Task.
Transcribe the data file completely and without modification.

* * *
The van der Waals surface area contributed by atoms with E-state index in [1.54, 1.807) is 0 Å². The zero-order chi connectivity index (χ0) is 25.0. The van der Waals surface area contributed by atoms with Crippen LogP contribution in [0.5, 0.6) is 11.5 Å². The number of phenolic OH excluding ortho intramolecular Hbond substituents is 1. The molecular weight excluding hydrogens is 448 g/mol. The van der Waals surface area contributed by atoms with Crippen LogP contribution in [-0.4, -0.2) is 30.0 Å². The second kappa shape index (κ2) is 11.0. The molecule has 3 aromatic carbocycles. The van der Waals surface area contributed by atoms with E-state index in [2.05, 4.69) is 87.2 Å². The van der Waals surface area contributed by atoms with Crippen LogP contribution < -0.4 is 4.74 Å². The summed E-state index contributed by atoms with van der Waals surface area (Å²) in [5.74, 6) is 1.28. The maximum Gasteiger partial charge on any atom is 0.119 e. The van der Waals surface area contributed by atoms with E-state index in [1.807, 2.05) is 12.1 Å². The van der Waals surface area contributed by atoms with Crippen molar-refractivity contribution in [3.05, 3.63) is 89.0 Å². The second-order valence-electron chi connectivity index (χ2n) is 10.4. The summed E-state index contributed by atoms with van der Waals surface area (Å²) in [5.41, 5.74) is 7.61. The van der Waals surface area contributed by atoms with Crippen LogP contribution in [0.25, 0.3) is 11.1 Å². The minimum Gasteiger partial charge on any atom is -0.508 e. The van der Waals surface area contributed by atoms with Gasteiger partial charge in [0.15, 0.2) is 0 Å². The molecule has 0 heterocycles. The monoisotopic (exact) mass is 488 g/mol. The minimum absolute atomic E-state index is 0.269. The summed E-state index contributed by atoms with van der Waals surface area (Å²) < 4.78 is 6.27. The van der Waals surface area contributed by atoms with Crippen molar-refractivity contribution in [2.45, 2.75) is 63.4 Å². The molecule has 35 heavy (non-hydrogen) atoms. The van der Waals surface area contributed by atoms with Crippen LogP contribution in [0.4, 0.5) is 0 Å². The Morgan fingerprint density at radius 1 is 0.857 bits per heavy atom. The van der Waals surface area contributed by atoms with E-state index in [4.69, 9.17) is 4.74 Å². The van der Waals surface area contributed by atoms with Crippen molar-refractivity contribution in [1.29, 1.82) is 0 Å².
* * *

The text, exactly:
The van der Waals surface area contributed by atoms with E-state index in [1.54, 1.807) is 0 Å². The zero-order chi connectivity index (χ0) is 25.0. The van der Waals surface area contributed by atoms with Crippen LogP contribution in [0.5, 0.6) is 11.5 Å². The number of phenolic OH excluding ortho intramolecular Hbond substituents is 1. The molecular weight excluding hydrogens is 448 g/mol. The van der Waals surface area contributed by atoms with Crippen LogP contribution in [-0.4, -0.2) is 30.0 Å². The second kappa shape index (κ2) is 11.0. The molecule has 3 aromatic carbocycles. The van der Waals surface area contributed by atoms with E-state index in [2.05, 4.69) is 87.2 Å². The van der Waals surface area contributed by atoms with Crippen LogP contribution < -0.4 is 4.74 Å². The summed E-state index contributed by atoms with van der Waals surface area (Å²) in [5.74, 6) is 1.28. The maximum Gasteiger partial charge on any atom is 0.119 e. The van der Waals surface area contributed by atoms with E-state index in [1.807, 2.05) is 12.1 Å². The van der Waals surface area contributed by atoms with Crippen molar-refractivity contribution in [3.05, 3.63) is 89.0 Å². The second-order valence-electron chi connectivity index (χ2n) is 10.4. The summed E-state index contributed by atoms with van der Waals surface area (Å²) in [5.41, 5.74) is 7.61. The van der Waals surface area contributed by atoms with Crippen LogP contribution in [0.25, 0.3) is 11.1 Å². The minimum Gasteiger partial charge on any atom is -0.508 e. The van der Waals surface area contributed by atoms with Gasteiger partial charge in [0.15, 0.2) is 0 Å². The molecule has 0 heterocycles. The monoisotopic (exact) mass is 488 g/mol. The minimum absolute atomic E-state index is 0.269. The summed E-state index contributed by atoms with van der Waals surface area (Å²) < 4.78 is 6.27. The van der Waals surface area contributed by atoms with Crippen molar-refractivity contribution in [2.45, 2.75) is 63.4 Å². The molecule has 35 heavy (non-hydrogen) atoms. The van der Waals surface area contributed by atoms with Crippen LogP contribution in [0.4, 0.5) is 0 Å². The Morgan fingerprint density at radius 1 is 0.857 bits per heavy atom. The van der Waals surface area contributed by atoms with E-state index in [4.69, 9.17) is 4.74 Å². The van der Waals surface area contributed by atoms with Crippen molar-refractivity contribution in [1.29, 1.82) is 0 Å².